“We wanted it to be one universe, we really felt strongly that that is what it needed to be.” —Howard Roffman

Michal Lev-Ram: Okay, so you brought up Disney as you guys probably know, Lucasfilm was bought … Was it 2013?

Howard Roffman: 2012.

Michal Lev-Ram: 2012, so just a few years back, and now there’s a movie coming out every year. In your experience, in the last few years at the company, how has that changed things? I’m sure there have been massive changes, but the schedule that you guys are now on …

Howard Roffman: It was funny to hear Michael Dell talking about how speed is a factor because that definitely happened when Disney acquired us. We were on a very constricted production schedule before, and as you say we went to one film a year. In addition to that, the creative center of the company completely changed.

Before it was George Lucas, George exited the company, all of a sudden you had Kathy Kennedy who was a very talented filmmaker and producer, but she’s not George Lucas. She understood that she was playing a different role, so she had to assemble a creative bench in a way that we never had before. So you have a lot of people weighing in, not always people who have the same deep understanding of what the Star Wars saga is about, particularly mythologically, and some of the reasons that it appeals so deeply to people. It was a little bit more filmmaking by committee, and then because of the amount of content, there were a lot of questions about where should the content go.

Up to that point, Star Wars had pretty much been a space soap opera where you had a certain group of characters that you were invested in, and you were following their continuing adventures. But now we’re in this paradigm of some of those, but also spinoff movies that tell ancillary stories. So what it’s meant is that everything that’s done with Star Wars right now, is a never been done before. What’s the amount of consumer products that should be out there? What’s the frequency of the movies? What should they cover? You’re getting new learning experiences every year. It’s really dynamic, it’s really interesting, it’s a bit scary especially for an old timer like me.

Michal Lev-Ram: So you were like I’m outta here?

Howard Roffman: No, no, no, no, no. I enjoyed the ride a lot, but after 37 years of doing it, there were other things I wanted to do with my life, so yeah. I have the highest respect for Disney and for all the filmmakers that are involved in this. It’s an amazing group of people.

Michal Lev-Ram: Any questions? It can be related to what you do, or it can be purely a Star Wars question. Yes.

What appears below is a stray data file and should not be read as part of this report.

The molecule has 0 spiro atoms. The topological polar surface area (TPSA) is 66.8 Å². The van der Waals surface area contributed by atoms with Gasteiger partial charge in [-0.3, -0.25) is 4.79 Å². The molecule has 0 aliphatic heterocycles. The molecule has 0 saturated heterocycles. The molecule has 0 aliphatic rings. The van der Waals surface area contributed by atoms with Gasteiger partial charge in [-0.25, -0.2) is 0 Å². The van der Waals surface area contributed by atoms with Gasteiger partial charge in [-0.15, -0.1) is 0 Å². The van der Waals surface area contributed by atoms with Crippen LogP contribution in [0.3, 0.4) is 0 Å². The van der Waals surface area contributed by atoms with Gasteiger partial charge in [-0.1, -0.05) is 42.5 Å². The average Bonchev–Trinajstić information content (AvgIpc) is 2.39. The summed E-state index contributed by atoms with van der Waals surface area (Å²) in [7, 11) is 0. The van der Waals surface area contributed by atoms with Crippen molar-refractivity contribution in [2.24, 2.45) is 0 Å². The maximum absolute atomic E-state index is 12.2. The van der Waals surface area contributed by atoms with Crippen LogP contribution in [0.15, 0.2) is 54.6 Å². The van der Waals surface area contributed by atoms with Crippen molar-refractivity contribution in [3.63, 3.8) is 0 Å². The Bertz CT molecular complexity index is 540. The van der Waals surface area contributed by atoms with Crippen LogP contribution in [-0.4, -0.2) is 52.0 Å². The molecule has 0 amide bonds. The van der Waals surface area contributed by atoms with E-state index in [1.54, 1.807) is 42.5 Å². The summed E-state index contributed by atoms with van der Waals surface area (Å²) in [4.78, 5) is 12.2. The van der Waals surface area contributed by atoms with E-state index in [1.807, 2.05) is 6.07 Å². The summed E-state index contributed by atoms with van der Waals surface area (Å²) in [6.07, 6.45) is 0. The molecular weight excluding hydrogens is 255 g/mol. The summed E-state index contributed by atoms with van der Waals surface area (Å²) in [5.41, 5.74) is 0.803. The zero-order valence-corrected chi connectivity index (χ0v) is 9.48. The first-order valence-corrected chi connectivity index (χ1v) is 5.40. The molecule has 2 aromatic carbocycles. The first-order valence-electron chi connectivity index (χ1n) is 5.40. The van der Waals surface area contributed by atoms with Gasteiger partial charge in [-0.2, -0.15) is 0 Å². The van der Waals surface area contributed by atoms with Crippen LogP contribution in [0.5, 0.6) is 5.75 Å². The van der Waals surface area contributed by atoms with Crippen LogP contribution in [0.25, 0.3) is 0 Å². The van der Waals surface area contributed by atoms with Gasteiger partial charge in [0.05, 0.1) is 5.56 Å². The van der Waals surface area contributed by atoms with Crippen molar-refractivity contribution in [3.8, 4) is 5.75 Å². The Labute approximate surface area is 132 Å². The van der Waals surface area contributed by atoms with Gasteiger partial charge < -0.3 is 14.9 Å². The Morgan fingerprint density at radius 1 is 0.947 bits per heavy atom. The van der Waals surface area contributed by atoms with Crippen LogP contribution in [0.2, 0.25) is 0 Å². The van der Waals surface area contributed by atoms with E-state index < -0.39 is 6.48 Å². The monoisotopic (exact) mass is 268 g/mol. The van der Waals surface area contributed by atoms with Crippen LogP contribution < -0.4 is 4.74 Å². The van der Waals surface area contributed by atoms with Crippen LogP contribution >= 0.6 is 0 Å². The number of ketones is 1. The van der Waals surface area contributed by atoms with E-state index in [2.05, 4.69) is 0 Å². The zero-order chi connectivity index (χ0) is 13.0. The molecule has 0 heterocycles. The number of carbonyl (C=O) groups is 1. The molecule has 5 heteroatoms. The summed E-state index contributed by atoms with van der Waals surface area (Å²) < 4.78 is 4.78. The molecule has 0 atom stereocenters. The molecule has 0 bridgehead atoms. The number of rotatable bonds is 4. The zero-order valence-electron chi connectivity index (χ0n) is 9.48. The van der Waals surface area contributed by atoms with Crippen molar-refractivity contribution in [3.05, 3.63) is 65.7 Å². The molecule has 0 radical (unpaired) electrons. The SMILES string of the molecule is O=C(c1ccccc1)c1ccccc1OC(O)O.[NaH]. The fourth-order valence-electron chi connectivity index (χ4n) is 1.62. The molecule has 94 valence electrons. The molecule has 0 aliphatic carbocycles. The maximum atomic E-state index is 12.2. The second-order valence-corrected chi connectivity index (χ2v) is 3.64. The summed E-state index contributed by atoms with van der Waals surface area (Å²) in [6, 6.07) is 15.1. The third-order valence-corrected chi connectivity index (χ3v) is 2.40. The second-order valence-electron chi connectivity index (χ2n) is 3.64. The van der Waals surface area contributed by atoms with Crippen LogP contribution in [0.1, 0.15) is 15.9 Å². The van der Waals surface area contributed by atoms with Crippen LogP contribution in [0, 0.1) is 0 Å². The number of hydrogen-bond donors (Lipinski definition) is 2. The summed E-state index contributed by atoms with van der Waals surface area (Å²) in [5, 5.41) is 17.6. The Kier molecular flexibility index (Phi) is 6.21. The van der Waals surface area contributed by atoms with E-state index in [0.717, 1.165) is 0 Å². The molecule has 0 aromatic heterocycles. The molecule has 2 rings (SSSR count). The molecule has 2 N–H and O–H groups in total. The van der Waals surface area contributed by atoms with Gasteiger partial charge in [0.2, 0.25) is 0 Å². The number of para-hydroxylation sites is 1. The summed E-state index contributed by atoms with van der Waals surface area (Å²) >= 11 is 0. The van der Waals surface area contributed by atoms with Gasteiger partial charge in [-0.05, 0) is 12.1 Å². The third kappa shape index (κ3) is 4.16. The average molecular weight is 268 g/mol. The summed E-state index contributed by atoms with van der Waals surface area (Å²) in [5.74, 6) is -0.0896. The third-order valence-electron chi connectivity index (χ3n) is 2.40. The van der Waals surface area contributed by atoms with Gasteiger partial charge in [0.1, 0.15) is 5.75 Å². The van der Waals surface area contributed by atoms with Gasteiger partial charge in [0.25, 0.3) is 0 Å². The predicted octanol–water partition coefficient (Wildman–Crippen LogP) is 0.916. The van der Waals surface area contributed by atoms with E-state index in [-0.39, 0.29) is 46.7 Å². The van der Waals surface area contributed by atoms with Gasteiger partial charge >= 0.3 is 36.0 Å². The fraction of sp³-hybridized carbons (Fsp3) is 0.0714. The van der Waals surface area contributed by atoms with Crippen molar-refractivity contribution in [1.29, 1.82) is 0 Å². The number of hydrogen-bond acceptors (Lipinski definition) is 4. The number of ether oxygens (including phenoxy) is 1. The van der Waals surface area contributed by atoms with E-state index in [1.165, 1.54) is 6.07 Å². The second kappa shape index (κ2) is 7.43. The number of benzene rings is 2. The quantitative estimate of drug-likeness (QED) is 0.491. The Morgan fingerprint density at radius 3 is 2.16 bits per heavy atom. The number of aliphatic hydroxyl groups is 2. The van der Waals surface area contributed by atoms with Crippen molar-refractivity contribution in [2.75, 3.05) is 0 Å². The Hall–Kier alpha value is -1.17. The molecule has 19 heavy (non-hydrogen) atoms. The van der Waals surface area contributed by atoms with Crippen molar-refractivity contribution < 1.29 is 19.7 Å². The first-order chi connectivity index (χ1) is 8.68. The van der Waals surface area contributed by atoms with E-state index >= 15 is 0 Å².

Audience #1: Hi, I’m asking purely Star Wars question. I’m Enrique with the Defense Innovation Unit down in Silicon Valley. So okay, so you have a brand that has a massively rapid fan base, including people here wearing Star Wars socks, which I’m not wearing mine today, but —

Michal Lev-Ram: Wow.

Howard Roffman: Oh wow. Very good.

Audience #1: You got a rapid fan base, it seems like nowadays the way Disney handles Star Wars canon, very well controlled, very tight, but back in the ’90s when it’s a blueprint of books and games and other things, how did … Do you internally manage —

Howard Roffman: Yes.

Audience #1: True, or did you let the fans dictate? How do you guys —

Howard Roffman: No, no, no. We controlled it very tightly, and that was one of my mandates ’cause when I began the spinoff publishing program, it was a sacrosanct rule that everything had to relate to each other, be consistent to each other, and of course be consistent with the movies, which were canon. That was different from the way that Star Trek had done things, and we were pretty religious about doing that. Our biggest problem was a guy named George Lucas because he didn’t buy into … Necessarily buy into the spinoff fiction and game program, and all the alternate universal that we were creating.

We wanted it to be one universe, we really felt strongly that that is what it needed to be, but George as the filmmaker didn’t want to be beholden to somebody else’s creative vision. So we would have very interesting skirmishes ’cause we had a bunch of stuff that became, for the fans, pretty much canon about what happened after Return of the Jedi, what different places in the galaxy were called, and lots of different things, and if he was proposing to do something in the prequels that contradicted that, we would have long debates that usually ended, at least in the first session, with “I don’t care, this is what I’m doing,” and maybe in the fourth or fifth session it’ll be, “Well, alright, we could change it this way.” That was how it operated. Now that everything is controlled by one central committee, we can have cannon that applies across everything, so don’t judge us too harshly, please.